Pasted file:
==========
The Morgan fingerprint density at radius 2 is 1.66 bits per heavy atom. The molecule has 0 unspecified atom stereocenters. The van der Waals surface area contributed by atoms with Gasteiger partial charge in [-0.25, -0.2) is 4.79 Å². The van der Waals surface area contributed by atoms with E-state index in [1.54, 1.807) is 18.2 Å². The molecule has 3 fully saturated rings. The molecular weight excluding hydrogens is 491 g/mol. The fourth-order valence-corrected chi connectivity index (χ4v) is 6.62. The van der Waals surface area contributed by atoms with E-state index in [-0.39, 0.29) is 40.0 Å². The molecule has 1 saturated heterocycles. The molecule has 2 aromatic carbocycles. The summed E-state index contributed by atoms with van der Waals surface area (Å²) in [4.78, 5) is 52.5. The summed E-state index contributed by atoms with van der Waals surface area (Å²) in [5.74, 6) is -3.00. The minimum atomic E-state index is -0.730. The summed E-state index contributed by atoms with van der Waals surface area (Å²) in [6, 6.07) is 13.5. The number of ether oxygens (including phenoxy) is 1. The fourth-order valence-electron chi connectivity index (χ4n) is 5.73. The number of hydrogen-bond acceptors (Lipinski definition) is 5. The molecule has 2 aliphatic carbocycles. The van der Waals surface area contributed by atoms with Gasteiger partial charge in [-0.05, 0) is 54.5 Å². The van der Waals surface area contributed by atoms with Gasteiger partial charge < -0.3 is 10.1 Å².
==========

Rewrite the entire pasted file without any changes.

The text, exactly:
The Morgan fingerprint density at radius 2 is 1.66 bits per heavy atom. The molecule has 0 unspecified atom stereocenters. The van der Waals surface area contributed by atoms with Gasteiger partial charge in [-0.25, -0.2) is 4.79 Å². The van der Waals surface area contributed by atoms with E-state index in [1.54, 1.807) is 18.2 Å². The molecule has 3 fully saturated rings. The molecular weight excluding hydrogens is 491 g/mol. The fourth-order valence-corrected chi connectivity index (χ4v) is 6.62. The van der Waals surface area contributed by atoms with E-state index in [-0.39, 0.29) is 40.0 Å². The molecule has 1 saturated heterocycles. The molecule has 2 aromatic carbocycles. The summed E-state index contributed by atoms with van der Waals surface area (Å²) in [4.78, 5) is 52.5. The summed E-state index contributed by atoms with van der Waals surface area (Å²) in [5.74, 6) is -3.00. The minimum atomic E-state index is -0.730. The summed E-state index contributed by atoms with van der Waals surface area (Å²) in [6, 6.07) is 13.5. The number of ether oxygens (including phenoxy) is 1. The fourth-order valence-electron chi connectivity index (χ4n) is 5.73. The number of hydrogen-bond acceptors (Lipinski definition) is 5. The molecule has 2 aliphatic carbocycles. The van der Waals surface area contributed by atoms with Gasteiger partial charge in [-0.05, 0) is 54.5 Å². The van der Waals surface area contributed by atoms with Gasteiger partial charge < -0.3 is 10.1 Å².